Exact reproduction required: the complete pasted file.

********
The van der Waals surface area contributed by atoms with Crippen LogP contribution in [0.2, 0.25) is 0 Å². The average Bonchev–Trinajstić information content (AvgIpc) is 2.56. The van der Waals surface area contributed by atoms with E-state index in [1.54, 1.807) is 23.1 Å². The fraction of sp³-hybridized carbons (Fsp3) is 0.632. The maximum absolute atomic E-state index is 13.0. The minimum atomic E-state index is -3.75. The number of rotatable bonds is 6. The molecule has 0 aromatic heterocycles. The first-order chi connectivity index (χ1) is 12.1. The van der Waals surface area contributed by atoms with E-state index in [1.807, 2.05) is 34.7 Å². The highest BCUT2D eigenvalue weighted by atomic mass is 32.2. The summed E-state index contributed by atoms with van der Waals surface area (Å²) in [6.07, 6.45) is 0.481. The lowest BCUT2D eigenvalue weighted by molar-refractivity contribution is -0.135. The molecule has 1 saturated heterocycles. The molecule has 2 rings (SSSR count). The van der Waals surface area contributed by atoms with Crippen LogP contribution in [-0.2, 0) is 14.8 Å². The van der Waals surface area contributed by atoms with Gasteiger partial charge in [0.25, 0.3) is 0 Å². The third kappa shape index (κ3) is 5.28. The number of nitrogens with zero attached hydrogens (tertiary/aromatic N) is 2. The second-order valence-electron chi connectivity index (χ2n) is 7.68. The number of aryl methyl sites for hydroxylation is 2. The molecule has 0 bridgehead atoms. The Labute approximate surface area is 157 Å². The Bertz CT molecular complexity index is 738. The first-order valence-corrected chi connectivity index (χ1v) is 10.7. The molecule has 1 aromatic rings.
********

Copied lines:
The van der Waals surface area contributed by atoms with Crippen LogP contribution in [0.2, 0.25) is 0 Å². The average Bonchev–Trinajstić information content (AvgIpc) is 2.56. The van der Waals surface area contributed by atoms with E-state index in [1.54, 1.807) is 23.1 Å². The fraction of sp³-hybridized carbons (Fsp3) is 0.632. The maximum absolute atomic E-state index is 13.0. The minimum atomic E-state index is -3.75. The number of rotatable bonds is 6. The molecule has 0 aromatic heterocycles. The first-order chi connectivity index (χ1) is 12.1. The van der Waals surface area contributed by atoms with E-state index in [1.807, 2.05) is 34.7 Å². The highest BCUT2D eigenvalue weighted by atomic mass is 32.2. The summed E-state index contributed by atoms with van der Waals surface area (Å²) in [6.07, 6.45) is 0.481. The lowest BCUT2D eigenvalue weighted by molar-refractivity contribution is -0.135. The molecule has 1 saturated heterocycles. The molecule has 2 rings (SSSR count). The van der Waals surface area contributed by atoms with Crippen LogP contribution in [-0.2, 0) is 14.8 Å². The van der Waals surface area contributed by atoms with Gasteiger partial charge in [0.25, 0.3) is 0 Å². The third kappa shape index (κ3) is 5.28. The number of nitrogens with zero attached hydrogens (tertiary/aromatic N) is 2. The second-order valence-electron chi connectivity index (χ2n) is 7.68. The number of aryl methyl sites for hydroxylation is 2. The molecule has 0 bridgehead atoms. The Labute approximate surface area is 157 Å². The Bertz CT molecular complexity index is 738. The first-order valence-corrected chi connectivity index (χ1v) is 10.7. The molecule has 1 aromatic rings.